ii. A trustee can, if they choose, have their appointment confirmed by the probate court, but normally this formal court proceeding is not necessary. On the other hand, if there is a dispute as to the trustee’s appointment or qualifications, or if challenges by beneficiaries are anticipated, court confirmation and a trust administration proceeding in the probate court may be appropriate.
d. Collection and Management of Assets: A trustee’s primary duties are to:
i. Take possession of the trust’s assets;
ii. Manage and properly invest trust assets;
iii. See that debts, claims, taxes, and other expenses are provided for; and
iv. See that distributions are made to beneficiaries as directed in the trust instrument.
e. Administration Generally:
i. Notice to Creditors: If the trustee’s appointment came as a result of the settlor’s death, it is recommended that you sign a “notice to creditors” and have it published. The same notice should be mailed by certified mail, return receipt requested, to known creditors.
ii. Inventory: The trustee’s next responsibility is to ascertain the trust’s assets and make an inventory of them. The inventory must include a value for each item. Real estate, valuable jewelry, and other special collections should be appraised by an independent appraiser. The value shown on the inventory should reflect the net value of each asset.
iii. Protecting Assets; Limiting Liability: It is the trustee’s duty to see that assets are preserved and protected. Accounts at financial institutions belonging to the trust should be held in a federally-insured trust account. Trust assets should be adequately insured against damage, theft, loss, and personal injury claims.
iv. Investments: Unless restricted by the trust instrument, a trustee can generally invest in any type of asset. However, speculative investments are not permitted, and safety must always be a key factor in the trustee’s selection of investments.
v. Trustee’s Accounts: Until a trust is fully distributed, a trustee should prepare a trustee’s account and provide it to each beneficiary (usually on an annual basis).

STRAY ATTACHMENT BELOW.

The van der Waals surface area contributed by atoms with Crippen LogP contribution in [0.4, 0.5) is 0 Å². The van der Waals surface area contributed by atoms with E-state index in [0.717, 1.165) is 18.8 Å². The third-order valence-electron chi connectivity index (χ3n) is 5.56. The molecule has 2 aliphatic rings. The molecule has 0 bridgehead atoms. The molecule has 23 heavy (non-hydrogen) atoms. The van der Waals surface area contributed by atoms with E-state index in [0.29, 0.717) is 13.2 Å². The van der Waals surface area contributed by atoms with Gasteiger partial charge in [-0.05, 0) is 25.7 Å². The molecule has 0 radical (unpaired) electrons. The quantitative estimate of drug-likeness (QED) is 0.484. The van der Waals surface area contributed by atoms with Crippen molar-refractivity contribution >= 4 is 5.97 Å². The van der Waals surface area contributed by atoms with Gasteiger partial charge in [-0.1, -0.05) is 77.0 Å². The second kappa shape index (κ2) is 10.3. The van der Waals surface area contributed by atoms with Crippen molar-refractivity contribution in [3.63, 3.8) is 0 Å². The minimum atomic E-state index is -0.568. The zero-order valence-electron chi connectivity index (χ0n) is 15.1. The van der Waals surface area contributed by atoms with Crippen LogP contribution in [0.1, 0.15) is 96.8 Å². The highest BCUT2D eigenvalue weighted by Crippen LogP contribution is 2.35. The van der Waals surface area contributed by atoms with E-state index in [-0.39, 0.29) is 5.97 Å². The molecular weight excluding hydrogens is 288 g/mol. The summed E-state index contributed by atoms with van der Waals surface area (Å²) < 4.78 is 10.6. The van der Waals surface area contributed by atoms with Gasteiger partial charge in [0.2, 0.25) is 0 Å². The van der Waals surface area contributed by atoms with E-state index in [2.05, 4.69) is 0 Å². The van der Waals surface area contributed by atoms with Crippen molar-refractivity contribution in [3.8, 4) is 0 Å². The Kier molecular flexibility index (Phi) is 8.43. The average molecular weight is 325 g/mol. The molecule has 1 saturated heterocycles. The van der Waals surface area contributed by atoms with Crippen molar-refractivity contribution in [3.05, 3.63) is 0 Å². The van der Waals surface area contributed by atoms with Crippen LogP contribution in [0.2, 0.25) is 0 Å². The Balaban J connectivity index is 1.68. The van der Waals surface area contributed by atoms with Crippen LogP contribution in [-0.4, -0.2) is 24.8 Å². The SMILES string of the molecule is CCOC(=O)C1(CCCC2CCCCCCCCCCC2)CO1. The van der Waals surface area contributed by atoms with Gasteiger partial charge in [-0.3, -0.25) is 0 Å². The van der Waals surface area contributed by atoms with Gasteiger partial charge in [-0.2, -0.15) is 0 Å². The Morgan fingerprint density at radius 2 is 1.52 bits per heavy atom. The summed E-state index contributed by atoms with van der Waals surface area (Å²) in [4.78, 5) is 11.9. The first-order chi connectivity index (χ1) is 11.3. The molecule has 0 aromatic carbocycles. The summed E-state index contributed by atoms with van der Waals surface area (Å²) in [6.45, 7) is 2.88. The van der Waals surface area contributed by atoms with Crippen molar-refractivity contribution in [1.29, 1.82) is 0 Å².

vi. Distribution: The ultimate goal is to get the trust assets distributed into the hands of those entitled to them. The trust instrument may provide for distributions upon the deceased settlor’s death or for periodic distributions until a particular date or until the occurrence of a particular event.
1. Distributions that are required upon the deceased settlor’s death can be made as soon as the trustee determines that there are sufficient assets to meet the trust’s obligations to creditors, the IRS, and other beneficiaries.
2. Some trusts will allow payments “for” a beneficiary, as well as “to” a beneficiary. This means that a trustee can pay bills directly, buy assets for a beneficiary’s use, and provide services to a beneficiary without directly making payments to the beneficiary.
f. Anticipating Disputes: If a trustee anticipates that some of his/her decisions may be challenged by beneficiaries, if the trustee knows that there will be some decisions that will favor one beneficiary (or group of beneficiaries) over another, or if some of the trust provisions are ambiguous requiring court interpretation, there are a number of methods a trustee can use to reduce the potential for controversy.
i. A trustee may wish to simply get the written consent of all affected beneficiaries. When minor or unborn beneficiaries might be affected, this informal option may not work.
ii. Some states allow a trustee to give the beneficiaries of the trust a formal “Notice of Proposed Action.” If no beneficiary objects to the proposed action within a certain amount of time, the trustee may proceed without liability. If a beneficiary objects, the trustee can either not proceed with the proposed action, or he/she can petition the court for approval or instruction.
iii. If the above-mentioned options are not available or appropriate, a trustee may seek court approval for a specific action, especially for actions that are controversial. This gives the beneficiaries an opportunity to express their concerns to the court, but once the court has made a decision, the trustee’s compliance with the court order cannot be subsequently challenged.
NOTE: This memo provides general information only and does not contain legal, accounting, or tax advice. For brevity, this memo is oversimplified and should not be relied on for any particular situation.
- In some states, this is referred to as an “Affidavit of Successor Trustee”, but the function and purpose are the same.